World Intellectual Property Organization

WIPO Arbitration and Mediation Center

ADMINISTRATIVE PANEL DECISION

Cash Converters Pty Ltd. v. UGS (Uno Global Solutions)

Case No. D2012-1013

1. The Parties

The Complainant is Cash Converters Pty Ltd. of Perth, Australia, represented by Wrays, Australia.

The Respondent is UGS (Uno Global Solutions) of Clarkston, Michigan, United States of America.

2. The Domain Name and Registrar

The disputed domain name <cashconverterssingapore.com> is registered with Wild West Domains, LLC.

3. Procedural History

The Complaint was filed with the WIPO Arbitration and Mediation Center (the “Center”) on May 14, 2012. On May 14, 2012, the Center transmitted by email to Wild West Domains, LLC a request for registrar verification in connection with the disputed domain name. On May 14, 2012, Wild West Domains, LLC transmitted by email to the Center its verification response confirming that the Respondent is listed as the registrant and providing the contact details.

The Center verified that the Complaint satisfied the formal requirements of the Uniform Domain Name Dispute Resolution Policy (the “Policy” or “UDRP”), the Rules for Uniform Domain Name Dispute Resolution Policy (the “Rules”), and the WIPO Supplemental Rules for Uniform Domain Name Dispute Resolution Policy (the “Supplemental Rules”).

In accordance with the Rules, paragraphs 2(a) and 4(a), the Center formally notified the Respondent of the Complaint, and the proceedings commenced on May 18, 2012. In accordance with the Rules, paragraph 5(a), the due date for Response was June 7, 2012. The Respondent did not submit any response within the due date. Accordingly, the Center notified the Respondent’s default on June 8, 2012.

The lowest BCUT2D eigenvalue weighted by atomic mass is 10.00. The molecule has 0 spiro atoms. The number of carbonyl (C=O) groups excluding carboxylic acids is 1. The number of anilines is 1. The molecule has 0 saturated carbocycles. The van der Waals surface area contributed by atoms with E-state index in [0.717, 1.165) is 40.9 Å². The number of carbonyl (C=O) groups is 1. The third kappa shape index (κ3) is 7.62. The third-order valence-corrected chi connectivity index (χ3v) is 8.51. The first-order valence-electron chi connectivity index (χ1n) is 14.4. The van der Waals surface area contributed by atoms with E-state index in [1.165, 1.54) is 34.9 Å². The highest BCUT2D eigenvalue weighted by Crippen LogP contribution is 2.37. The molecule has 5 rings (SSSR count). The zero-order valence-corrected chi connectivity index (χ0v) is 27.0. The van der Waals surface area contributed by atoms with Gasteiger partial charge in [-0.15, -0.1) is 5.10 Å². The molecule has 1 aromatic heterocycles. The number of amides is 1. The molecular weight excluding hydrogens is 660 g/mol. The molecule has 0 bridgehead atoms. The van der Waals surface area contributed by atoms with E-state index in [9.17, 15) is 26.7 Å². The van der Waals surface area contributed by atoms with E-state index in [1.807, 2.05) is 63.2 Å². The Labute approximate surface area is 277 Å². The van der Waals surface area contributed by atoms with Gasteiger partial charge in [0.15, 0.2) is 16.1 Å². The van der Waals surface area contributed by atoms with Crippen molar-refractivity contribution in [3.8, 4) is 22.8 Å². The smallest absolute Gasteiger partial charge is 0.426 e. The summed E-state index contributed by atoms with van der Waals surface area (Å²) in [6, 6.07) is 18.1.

The Center appointed Louis-Bernard Buchman as the sole panelist in this matter on June 13, 2012. The Panel finds that it was properly constituted. The Panel has submitted the Statement of Acceptance and Declaration of Impartiality and Independence, as required by the Center to ensure compliance with the Rules, paragraph 7.

Regarding the language of the proceeding, the Center ascertained from the concerned Registrar, Wild West Domains, LLC, that the language of the Registration Agreement is English. Accordingly, the Panel determines that pursuant to paragraph 11(a) of the Rules the language of the proceeding is English, i.e., the language of the Registration Agreement.

4. Factual Background

The Complainant was founded in 1984 when the first “Cash Converters” store opened in Perth, Western Australia. Its line of business is the sale of second-hand goods and micro-finance. In 1988 the Complainant incorporated and began in 1990 to expand into other Australian states. It currently has 146 stores throughout Australia and over 600 stores in 16 countries around the world, including 6 in Singapore. The Complainant owns several Australian, United States and Singapore trademark registrations for the trademark CASH CONVERTERS, the earliest of which was registered in Australia with effect as of May 16, 1989.

In addition, the Complainant has registered and is using the mark CASH CONVERTERS as a domain name and is thus the proprietor of various domain names having the mark CASH CONVERTERS with gTLDs and ccTLDs such as “.com.au”, “.co.uk”, “.co.nz”, “.fr”, “.es”, “.nl”, “.ca”, “.pt”, “be”, “.net.au”, “.com” and “.net”.

The Complainant has made substantial investment in advertising and promoting the services bearing its mark CASH CONVERTERS, including in Singapore.

The disputed domain name was created on January 28, 2012.

5. Parties’ Contentions

A. Complainant

(i) The Complainant submits that the disputed domain name reproduces the mark CASH CONVERTERS in which the Complainant has rights, and is confusingly similar to that mark insofar as the disputed domain name contains that mark in its entirety.